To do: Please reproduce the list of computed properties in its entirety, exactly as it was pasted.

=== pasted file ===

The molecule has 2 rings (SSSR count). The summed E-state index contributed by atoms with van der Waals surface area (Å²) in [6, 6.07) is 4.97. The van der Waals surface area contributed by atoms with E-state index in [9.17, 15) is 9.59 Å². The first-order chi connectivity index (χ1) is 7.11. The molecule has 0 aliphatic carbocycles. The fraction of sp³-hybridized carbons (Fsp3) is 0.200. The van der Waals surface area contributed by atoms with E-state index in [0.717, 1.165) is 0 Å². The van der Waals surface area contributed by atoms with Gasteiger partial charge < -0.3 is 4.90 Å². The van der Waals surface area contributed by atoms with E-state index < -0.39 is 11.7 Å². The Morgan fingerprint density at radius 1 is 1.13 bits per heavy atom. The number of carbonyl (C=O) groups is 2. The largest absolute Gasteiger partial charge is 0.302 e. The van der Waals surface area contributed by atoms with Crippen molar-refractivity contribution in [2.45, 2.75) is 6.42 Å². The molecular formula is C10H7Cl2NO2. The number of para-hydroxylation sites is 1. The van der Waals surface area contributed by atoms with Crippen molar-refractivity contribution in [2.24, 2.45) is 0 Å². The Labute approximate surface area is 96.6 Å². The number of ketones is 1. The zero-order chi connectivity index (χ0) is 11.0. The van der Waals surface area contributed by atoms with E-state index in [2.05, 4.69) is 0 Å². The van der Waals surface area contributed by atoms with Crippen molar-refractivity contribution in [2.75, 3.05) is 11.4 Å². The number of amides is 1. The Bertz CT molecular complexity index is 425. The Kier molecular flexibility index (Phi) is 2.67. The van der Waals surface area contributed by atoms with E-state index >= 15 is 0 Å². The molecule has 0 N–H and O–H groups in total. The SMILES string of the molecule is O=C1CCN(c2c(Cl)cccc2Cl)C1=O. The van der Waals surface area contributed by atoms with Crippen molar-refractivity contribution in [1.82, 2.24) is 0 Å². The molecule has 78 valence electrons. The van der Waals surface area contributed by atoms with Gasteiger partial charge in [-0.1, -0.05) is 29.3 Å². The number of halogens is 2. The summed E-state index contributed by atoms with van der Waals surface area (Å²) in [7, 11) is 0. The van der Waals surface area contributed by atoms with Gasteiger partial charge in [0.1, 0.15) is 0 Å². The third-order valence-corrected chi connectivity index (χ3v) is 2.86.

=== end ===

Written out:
The molecule has 2 rings (SSSR count). The summed E-state index contributed by atoms with van der Waals surface area (Å²) in [6, 6.07) is 4.97. The van der Waals surface area contributed by atoms with E-state index in [9.17, 15) is 9.59 Å². The first-order chi connectivity index (χ1) is 7.11. The molecule has 0 aliphatic carbocycles. The fraction of sp³-hybridized carbons (Fsp3) is 0.200. The van der Waals surface area contributed by atoms with E-state index in [0.717, 1.165) is 0 Å². The van der Waals surface area contributed by atoms with Gasteiger partial charge < -0.3 is 4.90 Å². The van der Waals surface area contributed by atoms with E-state index < -0.39 is 11.7 Å². The Morgan fingerprint density at radius 1 is 1.13 bits per heavy atom. The number of carbonyl (C=O) groups is 2. The largest absolute Gasteiger partial charge is 0.302 e. The van der Waals surface area contributed by atoms with Crippen molar-refractivity contribution in [2.45, 2.75) is 6.42 Å². The molecular formula is C10H7Cl2NO2. The number of para-hydroxylation sites is 1. The van der Waals surface area contributed by atoms with Crippen molar-refractivity contribution in [2.24, 2.45) is 0 Å². The Labute approximate surface area is 96.6 Å². The number of ketones is 1. The zero-order chi connectivity index (χ0) is 11.0. The van der Waals surface area contributed by atoms with E-state index in [2.05, 4.69) is 0 Å². The van der Waals surface area contributed by atoms with Crippen molar-refractivity contribution in [2.75, 3.05) is 11.4 Å². The number of amides is 1. The Bertz CT molecular complexity index is 425. The Kier molecular flexibility index (Phi) is 2.67. The van der Waals surface area contributed by atoms with E-state index >= 15 is 0 Å². The molecule has 0 N–H and O–H groups in total. The SMILES string of the molecule is O=C1CCN(c2c(Cl)cccc2Cl)C1=O. The van der Waals surface area contributed by atoms with Crippen molar-refractivity contribution in [1.82, 2.24) is 0 Å². The molecule has 78 valence electrons. The van der Waals surface area contributed by atoms with Gasteiger partial charge in [-0.1, -0.05) is 29.3 Å². The number of halogens is 2. The summed E-state index contributed by atoms with van der Waals surface area (Å²) in [7, 11) is 0. The van der Waals surface area contributed by atoms with Gasteiger partial charge in [0.1, 0.15) is 0 Å². The third-order valence-corrected chi connectivity index (χ3v) is 2.86.